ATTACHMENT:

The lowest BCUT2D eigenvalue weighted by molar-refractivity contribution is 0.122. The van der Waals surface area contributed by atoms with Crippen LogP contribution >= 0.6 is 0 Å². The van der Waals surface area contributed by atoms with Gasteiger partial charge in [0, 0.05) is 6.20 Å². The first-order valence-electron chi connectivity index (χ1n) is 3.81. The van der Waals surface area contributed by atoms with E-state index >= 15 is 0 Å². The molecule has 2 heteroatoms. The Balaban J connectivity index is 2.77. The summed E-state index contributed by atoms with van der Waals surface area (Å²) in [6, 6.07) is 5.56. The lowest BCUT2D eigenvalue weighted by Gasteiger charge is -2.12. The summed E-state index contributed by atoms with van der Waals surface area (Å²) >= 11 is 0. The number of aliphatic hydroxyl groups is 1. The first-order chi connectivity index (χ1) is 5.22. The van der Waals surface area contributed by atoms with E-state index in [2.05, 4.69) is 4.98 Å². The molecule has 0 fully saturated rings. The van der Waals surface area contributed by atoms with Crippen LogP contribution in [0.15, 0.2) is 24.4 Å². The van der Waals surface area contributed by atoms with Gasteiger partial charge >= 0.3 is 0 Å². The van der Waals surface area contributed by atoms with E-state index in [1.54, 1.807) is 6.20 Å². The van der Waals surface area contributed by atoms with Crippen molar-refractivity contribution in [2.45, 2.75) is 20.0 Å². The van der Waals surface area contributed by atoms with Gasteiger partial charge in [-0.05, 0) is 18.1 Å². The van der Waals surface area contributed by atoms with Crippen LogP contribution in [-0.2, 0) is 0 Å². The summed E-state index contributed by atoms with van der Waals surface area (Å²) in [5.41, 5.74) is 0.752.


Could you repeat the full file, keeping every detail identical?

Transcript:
The lowest BCUT2D eigenvalue weighted by molar-refractivity contribution is 0.122. The van der Waals surface area contributed by atoms with Crippen LogP contribution >= 0.6 is 0 Å². The van der Waals surface area contributed by atoms with Gasteiger partial charge in [0, 0.05) is 6.20 Å². The first-order valence-electron chi connectivity index (χ1n) is 3.81. The van der Waals surface area contributed by atoms with E-state index >= 15 is 0 Å². The molecule has 2 heteroatoms. The Balaban J connectivity index is 2.77. The summed E-state index contributed by atoms with van der Waals surface area (Å²) in [6, 6.07) is 5.56. The lowest BCUT2D eigenvalue weighted by Gasteiger charge is -2.12. The summed E-state index contributed by atoms with van der Waals surface area (Å²) >= 11 is 0. The number of aliphatic hydroxyl groups is 1. The first-order chi connectivity index (χ1) is 5.22. The van der Waals surface area contributed by atoms with E-state index in [2.05, 4.69) is 4.98 Å². The molecule has 0 fully saturated rings. The van der Waals surface area contributed by atoms with Crippen LogP contribution in [0.15, 0.2) is 24.4 Å². The van der Waals surface area contributed by atoms with Gasteiger partial charge >= 0.3 is 0 Å². The van der Waals surface area contributed by atoms with E-state index in [1.54, 1.807) is 6.20 Å². The van der Waals surface area contributed by atoms with Crippen molar-refractivity contribution in [2.45, 2.75) is 20.0 Å². The van der Waals surface area contributed by atoms with Gasteiger partial charge in [-0.05, 0) is 18.1 Å². The van der Waals surface area contributed by atoms with Crippen LogP contribution in [-0.2, 0) is 0 Å². The summed E-state index contributed by atoms with van der Waals surface area (Å²) in [5.41, 5.74) is 0.752.